So, if you’re wondering why I keep my identity anonymous, you might be disappointed to know it’s not for any big secretive reason. I’m not some super famous person (yet), nor am I using this condition as a big ego-trip. Frankly, I think exposing my ethnicity and background would only serve to color people’s perceptions of my musings here. I mean, sure I’ve dropped some hints (you know I’m a dude, right?) but anything more would probably alienate some people. Not that I care what other people think of me, but at least this way opinions are almost exclusively based on my writing.

For the same reason I don’t wax politically here (at least not too blatantly), I don’t like to wear my agenda on my sleeve. You could figure out who I am, but what would that prove? Too many people write with agendas or slants or self-interest in mind. Not that I don’t, but I find anonymity is a nice way of leaving it behind temporarily. It allows this blog to exist apart from me. I don’t tell my real life friends about this blog nor point them toward it. For that I have other ones I write on, which are more closely linked to what I do in my day to day life.

Anonymity is a unique gift of the internet. And it is disappearing rapidly. It exists now under only a thin veil, one which can be seen through if a person cares enough to do so. Every time I post a comment on another blog, the blog-owner can find out where I am from and who my internet provider is. Furthermore, the provider knows what network my address is on and to whom it is registered. Of course, I am drawing attention to myself by not agreeing to provide adequate identification on this blog, are I not? It may seem like a draw or catch to pull people in, but it isn’t. I am quite happy if anyone finds this work to be of value. But what I value is a potential of anonymity itself. For does anonymity not also represent that phase of infinite potential from which all definitions and identities arise?

Furthermore, the recent protests against Scientology by an internet group of nerds, punks, hackers and so forth, calling themselves only by “anonymous”, has proven the necessity of non-identification in a society where more and more people fear the consequences of open dissent against unjust institutions. Whether or not this is the renegade group’s intention, to raise the ethical question of identity in a society afraid to combat its own shadows, the case has been opened. Too much of society is falling under the control and mandate of a higher institution. The only thing that protects people from unjust law is the ability to make mass decisions as a group. Outliers and independent thinkers bring attention and calamity upon themselves. In other words, the only anonymity is in fitting in.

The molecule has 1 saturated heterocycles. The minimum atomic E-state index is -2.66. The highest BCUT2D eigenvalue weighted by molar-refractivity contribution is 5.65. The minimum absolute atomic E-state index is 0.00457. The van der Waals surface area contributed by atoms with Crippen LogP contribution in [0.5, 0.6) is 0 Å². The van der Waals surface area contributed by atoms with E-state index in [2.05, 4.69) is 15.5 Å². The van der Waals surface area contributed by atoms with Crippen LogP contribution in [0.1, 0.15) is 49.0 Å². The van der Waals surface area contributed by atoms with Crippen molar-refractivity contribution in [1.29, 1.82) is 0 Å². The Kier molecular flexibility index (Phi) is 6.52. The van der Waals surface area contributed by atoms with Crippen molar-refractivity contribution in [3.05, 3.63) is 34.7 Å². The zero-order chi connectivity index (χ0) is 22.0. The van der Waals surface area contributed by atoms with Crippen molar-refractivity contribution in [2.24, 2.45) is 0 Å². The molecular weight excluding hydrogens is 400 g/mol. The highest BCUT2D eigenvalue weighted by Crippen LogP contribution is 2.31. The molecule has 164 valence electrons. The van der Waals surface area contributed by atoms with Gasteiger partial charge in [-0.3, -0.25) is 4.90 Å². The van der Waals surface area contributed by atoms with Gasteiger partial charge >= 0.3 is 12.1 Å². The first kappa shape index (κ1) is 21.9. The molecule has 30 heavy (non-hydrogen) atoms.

In older times, identification was not easy. Indeed, passports were not necessary to travel abroad until after World War I. There were not as many people in the world, and yet people were not easily identified. The only people easily identifiable by appearance would be the noblemen and aristocrats financially worthy of a portrait or photograph. Even these images were in limited circulation.

The role of identity in the modern world is a static and drab one. Modern market-driven society aggressively seeks to define us and demands us to define ourselves in relation to it — largely through the products and goals it has predetermined for us to entertain. We have been fooled into thinking our identity or uniqueness is our ability to consume products we “choose”, that our tastes have any real substance, that Myspace or Facebook are anything more than a precursor of online monitoring or electric eyes. The government does not need to ostracize and label outlying citizens as heretics, for often society will do it voluntarily. Within the younger demographics of today’s modern society, it is a lack of presence on such online social networks that is strange, and which raises questions.

The world and its power structures are always trying to define each of us, to identify and categorize us — as an investment or a threat. Fortunately, the true fabric of identity comes from the imagination and the mind. Thus an adept can change their identity as they see fit. External appearances are necessary, but manipulations of appearance are easy and only a shallower layer of illusion (although some of the most shallow things are the most broad, a haha!). Identity may be the cause of suffering, but that gives no one else the right to impose identity upon us.


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